She straightened and leaned back to look Alphena in the eyes.

“– we mustn’t attack people who aren’t our enemies just because we’re afraid. And Saxa isn’t our enemy.”

“I’m sorry,” the girl muttered to the ground. “I wasn’t . . . .”

“Come, dear,” Hedia said brightly. “Let’s get back to our own beds. Tomorrow we can start asking about this Spurius Cassius.”

She led the girl out to the litter. “Midas, we’re returning to the house,” she called.

The priest hovered beside the deputy steward, dancing from one foot to the other as though the stone pavers were too hot for the soles of his feet. While Alphena got into the litter, Hedia paused with a hard smile.

“Master Phidippides?” she said. “I’ll talk to my husband tomorrow. It appears that your goddess with have a new statue after all.”

Hedia settled herself onto the seat and gave Alphena a pleasant smile. No one seeing her composed face would guess that she was thinking that while Saxa certainly hadn’t done this, his friend Nemastes probably had. In that case, the danger to Alphena was much worse than merely a bad marriage.

* * *

Corylus walked at a leisurely pace, thinking about what had just happened in the temple. Unlike his friend’s prophecy during the reading yesterday, this one didn’t seem to come from a malevolent spirit. Neither time had Varus himself been speaking, though.

The moon gave good enough illumination that Corylus could have gone much faster — even trotted, if he’d felt like it. He wasn’t in a hurry, and moving fast at night in Carce called attention to you. He was ready for trouble, but he wasn’t looking for it.

A double line of heavy wagons pulled by four oxen each was rumbling down the center of the boulevard, carrying storage jars of wine. They were outbound, like him, but the only time the pace of an ox rose above a crawl was if they were lightly loaded and smelled water at the end of the day.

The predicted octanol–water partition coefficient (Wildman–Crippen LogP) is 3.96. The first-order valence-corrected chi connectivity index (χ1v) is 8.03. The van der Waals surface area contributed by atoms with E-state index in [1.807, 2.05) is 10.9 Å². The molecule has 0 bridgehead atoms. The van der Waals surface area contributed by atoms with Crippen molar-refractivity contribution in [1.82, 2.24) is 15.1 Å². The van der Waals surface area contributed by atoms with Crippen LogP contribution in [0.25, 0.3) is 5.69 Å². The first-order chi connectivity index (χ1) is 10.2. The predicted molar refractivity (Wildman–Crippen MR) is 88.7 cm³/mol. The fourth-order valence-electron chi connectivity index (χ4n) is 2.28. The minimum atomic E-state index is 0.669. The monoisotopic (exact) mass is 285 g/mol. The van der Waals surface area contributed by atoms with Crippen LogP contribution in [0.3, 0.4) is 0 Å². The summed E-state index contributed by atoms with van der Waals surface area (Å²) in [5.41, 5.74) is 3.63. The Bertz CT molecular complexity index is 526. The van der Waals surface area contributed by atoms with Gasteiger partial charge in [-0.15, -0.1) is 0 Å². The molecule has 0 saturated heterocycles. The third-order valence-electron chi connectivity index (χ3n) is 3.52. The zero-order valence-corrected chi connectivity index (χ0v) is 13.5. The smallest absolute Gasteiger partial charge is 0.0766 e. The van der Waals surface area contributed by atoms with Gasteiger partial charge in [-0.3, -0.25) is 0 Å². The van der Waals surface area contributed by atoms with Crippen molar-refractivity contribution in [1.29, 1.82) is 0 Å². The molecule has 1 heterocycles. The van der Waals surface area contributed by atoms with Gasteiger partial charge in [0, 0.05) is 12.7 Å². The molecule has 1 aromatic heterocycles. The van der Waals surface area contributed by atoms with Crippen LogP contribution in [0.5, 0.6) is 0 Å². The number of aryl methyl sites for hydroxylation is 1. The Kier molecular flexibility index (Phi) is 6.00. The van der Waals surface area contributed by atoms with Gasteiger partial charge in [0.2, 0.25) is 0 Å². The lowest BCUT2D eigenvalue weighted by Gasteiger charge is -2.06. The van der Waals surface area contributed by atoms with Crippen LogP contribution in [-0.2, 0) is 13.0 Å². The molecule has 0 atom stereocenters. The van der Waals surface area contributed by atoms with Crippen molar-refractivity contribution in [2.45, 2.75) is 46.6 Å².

They shouldn’t have been abreast. The wagoneers who properly would have been at the back didn’t want to wait extra hours to unload.

They were hauling Greek wine landed at Ostia and brought up the Tiber on barges. These wagons were hauling it to taverns on the outskirts of the city. Because of the expense of land transport, it was cheaper to do this than it would be to bring wine overland even as little as twenty miles from vineyards in the Sabine Hills.

The wagon wheels were iron-shod, spitting sparks from the paving stones and ringing like Vulcan’s workshop. Corylus didn’t want to follow the wagons all the way to his apartment, but getting around them even on a street as wide as the Argiletum was tricky. If he misjudged, he took the risk of being squeezed between two wagons or even slipping under a wheel. The weight would take off whatever body part was between iron and the paving stones as thoroughly as a German’s sword could do.